US producer, DJ and visual artist, Mike Parker, has been releasing records for over two decades now on his own label Geophone, as well as with other outfits like Defective, Labrynth, Aquaplano with more material to follow later this year on Prologue. He works both in art and music (his day job is as a lecturer of fine art at New York State University) and Geophone is an outlet that reflects his passion for audible and visual creativity. Taking his early influences like Throbbing Gristle and Einsturzende Neubauten as jump off points, his workings in techno are abstract at heart but are filled with complex and compelling bass work that makes him just as appealing to heads as experimental fans. This unique make up has also fuelled his consistent DJ career with Parker playing techno’s most prized places from Berlin and London.
His next visit to London will be to join Omar S as the guests for LOST’s Room Two takeover this Saturday. He’s kindly recorded us an exclusive promo mix and allowed us in to get to know him a bit better in this interview. Read on for an introduction to Mike Parker.
For those who don’t know already, can you please introduce yourself to our readers?
I was born in Oscoda, Michigan, USA. I spent my formative years growing up in an area located between Washington, D.C. and Baltimore, Maryland. Later, I studied art at the university level in Pittsburgh and Buffalo. College radio introduced me to DJing.
How did you come to start making music?
I was intrigued by electronic sounds very early. I began experimenting with my first synthesizer, a Korg Mono/Poly in 1982, I think. I still have that synth and I'm 45 now.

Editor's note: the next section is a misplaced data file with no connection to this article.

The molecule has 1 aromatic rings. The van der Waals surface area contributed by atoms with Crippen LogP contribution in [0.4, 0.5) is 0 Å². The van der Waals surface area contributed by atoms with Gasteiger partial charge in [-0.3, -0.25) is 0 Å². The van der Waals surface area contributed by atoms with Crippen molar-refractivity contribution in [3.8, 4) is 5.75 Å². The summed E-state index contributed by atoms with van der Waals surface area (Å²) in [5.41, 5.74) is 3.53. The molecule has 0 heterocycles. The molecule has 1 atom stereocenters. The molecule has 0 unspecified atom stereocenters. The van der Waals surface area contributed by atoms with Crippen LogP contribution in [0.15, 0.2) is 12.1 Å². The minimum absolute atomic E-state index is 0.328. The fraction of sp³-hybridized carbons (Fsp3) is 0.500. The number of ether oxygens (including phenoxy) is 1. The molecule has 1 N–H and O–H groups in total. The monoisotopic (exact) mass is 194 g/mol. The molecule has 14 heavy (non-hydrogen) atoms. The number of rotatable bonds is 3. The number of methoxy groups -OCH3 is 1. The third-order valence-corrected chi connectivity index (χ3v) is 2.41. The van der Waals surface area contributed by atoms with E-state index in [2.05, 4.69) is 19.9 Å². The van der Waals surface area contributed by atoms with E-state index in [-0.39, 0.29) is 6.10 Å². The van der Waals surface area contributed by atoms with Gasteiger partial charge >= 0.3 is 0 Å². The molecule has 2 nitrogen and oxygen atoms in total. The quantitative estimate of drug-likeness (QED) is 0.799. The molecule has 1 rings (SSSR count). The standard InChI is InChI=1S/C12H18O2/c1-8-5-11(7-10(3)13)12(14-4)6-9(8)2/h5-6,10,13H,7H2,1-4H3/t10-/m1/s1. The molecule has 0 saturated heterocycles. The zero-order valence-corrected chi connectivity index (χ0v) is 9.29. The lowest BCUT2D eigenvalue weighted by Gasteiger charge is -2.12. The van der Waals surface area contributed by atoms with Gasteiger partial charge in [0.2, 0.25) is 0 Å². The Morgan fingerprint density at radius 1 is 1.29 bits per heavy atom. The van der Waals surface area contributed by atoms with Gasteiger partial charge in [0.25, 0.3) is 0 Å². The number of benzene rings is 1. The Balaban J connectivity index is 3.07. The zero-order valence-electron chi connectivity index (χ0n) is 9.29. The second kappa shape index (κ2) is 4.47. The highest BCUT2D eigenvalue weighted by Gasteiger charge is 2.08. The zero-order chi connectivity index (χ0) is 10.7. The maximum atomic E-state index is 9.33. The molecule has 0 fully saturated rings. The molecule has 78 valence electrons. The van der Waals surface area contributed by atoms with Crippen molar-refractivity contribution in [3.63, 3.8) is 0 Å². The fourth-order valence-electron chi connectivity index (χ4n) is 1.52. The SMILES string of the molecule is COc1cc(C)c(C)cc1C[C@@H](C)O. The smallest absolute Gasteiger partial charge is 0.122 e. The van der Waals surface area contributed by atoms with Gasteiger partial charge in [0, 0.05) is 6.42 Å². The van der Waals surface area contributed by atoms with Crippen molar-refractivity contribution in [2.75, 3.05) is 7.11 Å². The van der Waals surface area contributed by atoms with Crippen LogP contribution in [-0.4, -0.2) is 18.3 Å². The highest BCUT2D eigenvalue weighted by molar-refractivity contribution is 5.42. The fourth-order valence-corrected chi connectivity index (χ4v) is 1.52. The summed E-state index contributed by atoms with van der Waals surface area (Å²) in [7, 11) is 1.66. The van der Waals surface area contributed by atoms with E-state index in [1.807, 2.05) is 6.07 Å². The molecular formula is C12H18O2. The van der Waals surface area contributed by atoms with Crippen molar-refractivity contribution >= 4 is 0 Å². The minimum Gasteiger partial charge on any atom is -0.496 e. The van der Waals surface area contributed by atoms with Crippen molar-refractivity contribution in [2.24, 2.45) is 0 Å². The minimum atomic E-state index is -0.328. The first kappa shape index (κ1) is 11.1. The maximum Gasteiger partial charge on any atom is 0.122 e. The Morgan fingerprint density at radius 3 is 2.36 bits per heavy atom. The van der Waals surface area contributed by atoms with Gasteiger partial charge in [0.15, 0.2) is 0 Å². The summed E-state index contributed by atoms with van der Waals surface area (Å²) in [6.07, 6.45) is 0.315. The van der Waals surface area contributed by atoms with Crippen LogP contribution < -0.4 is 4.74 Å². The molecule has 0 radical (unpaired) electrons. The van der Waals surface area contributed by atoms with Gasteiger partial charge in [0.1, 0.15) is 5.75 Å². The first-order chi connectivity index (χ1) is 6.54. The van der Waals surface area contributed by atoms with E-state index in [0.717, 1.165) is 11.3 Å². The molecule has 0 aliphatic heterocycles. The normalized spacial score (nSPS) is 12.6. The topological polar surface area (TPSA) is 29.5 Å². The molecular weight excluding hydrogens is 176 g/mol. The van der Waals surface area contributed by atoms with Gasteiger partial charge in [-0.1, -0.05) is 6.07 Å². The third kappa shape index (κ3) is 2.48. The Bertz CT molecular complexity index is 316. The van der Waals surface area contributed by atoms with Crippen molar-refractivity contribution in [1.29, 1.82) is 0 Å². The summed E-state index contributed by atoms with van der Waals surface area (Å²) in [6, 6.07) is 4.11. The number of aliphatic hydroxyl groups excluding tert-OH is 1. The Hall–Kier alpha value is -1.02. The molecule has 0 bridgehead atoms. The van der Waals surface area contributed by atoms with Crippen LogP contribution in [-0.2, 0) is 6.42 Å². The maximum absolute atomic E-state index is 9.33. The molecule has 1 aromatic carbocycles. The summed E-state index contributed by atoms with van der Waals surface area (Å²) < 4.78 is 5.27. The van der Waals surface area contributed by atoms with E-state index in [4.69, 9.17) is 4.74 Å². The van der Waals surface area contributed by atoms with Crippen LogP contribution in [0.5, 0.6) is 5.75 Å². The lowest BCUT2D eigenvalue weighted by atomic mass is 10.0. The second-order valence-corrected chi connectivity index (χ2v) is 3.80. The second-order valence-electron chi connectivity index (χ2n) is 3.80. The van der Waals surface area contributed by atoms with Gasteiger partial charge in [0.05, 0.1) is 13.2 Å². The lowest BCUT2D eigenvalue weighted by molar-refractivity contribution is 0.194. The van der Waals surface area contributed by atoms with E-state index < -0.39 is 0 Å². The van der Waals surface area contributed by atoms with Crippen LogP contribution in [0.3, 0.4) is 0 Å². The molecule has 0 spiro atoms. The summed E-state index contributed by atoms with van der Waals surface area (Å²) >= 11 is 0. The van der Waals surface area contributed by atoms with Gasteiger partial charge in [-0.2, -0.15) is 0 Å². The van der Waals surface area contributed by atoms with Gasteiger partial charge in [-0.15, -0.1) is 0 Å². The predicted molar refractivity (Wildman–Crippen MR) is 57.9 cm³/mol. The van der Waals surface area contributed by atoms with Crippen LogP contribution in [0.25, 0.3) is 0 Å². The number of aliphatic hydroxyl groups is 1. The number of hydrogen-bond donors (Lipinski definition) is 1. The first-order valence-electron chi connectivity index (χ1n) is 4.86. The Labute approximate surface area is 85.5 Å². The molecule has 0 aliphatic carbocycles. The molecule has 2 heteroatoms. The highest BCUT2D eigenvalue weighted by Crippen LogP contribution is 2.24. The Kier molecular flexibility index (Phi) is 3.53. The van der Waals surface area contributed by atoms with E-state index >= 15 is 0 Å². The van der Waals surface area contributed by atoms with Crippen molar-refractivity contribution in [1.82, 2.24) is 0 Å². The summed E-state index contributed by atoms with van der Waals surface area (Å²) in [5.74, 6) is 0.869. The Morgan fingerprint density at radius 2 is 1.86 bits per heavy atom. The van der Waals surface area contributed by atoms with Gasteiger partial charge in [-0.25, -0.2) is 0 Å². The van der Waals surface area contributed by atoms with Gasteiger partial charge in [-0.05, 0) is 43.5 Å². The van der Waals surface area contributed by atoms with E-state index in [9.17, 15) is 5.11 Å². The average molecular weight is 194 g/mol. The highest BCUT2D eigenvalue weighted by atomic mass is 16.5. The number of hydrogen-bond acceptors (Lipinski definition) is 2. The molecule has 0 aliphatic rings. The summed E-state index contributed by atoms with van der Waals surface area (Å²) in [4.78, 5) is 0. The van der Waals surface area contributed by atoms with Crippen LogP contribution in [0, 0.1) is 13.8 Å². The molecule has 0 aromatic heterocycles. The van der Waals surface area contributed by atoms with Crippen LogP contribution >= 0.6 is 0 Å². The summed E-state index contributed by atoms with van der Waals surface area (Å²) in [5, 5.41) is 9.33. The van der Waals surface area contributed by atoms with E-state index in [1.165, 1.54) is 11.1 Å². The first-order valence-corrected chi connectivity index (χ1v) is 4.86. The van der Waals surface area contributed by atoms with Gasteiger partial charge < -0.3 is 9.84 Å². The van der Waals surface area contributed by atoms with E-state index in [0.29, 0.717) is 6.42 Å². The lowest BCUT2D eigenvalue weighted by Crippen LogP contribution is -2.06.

You’re an artist too, do these practices relate to each other in any way?
Yes, because the visual stuff is often used in the presentation of the music. I'm interested in creating things that are tangible, such as the hand printed jackets. I hold a masters degree in printmaking, so it’s natural for me to design and produce things in this way.
What drew you to make the strain of techno you produce?
For me, techno is something that can be transcendental, abstract and open ended. I also think that the structures can be loose or rigid, depending on their purpose. Techno should be an experience of the mind, not just the body.
What music do you listen to away from the DJ booth?
I'm very diverse. I just bought a nice repress on Art Blakey and The Jazz Messengers' album, Moanin'.
I read that you mainly play your own tracks in your sets, or is this exclusively now your catalogue has naturally grown? Is this true?
Not entirely. It's true that I play many of my own tracks and my back catalog enables me to do so. However, I still enjoy playing a mix of other artists.
Can you tell us about your label Geophone?
I started the label because I desired creative freedom to express myself in the way I wanted to. I have no schedule. When I am ready to publish an EP, I do so at my own pace. Most editions are small, about 350 copies perhaps.
What’re you currently working on?
I'm making recordings for Prologue. Also, I recently finished some remixes, one for Brendon Moeller on Electric Deluxe.
What music are you currently enjoying listening to at the moment? Anything you could recommend to us?
Well, this one will be obvious - I really like the music that Shifted is making. In fact, we exchanged some remixes recently, which I hope will be published later this year.
You’re playing for LOST as they host Room Two here on 30th of June, can you tell us about your history and relationship with their party crew?
I know LOST from the music. Steve Bicknell captured my attention a while back with his interpretation of techno. And I'm familiar with other artists associated with LOST and the Cosmic label. It will be a pleasure to mingle with them in person and I'm really looking forward to it.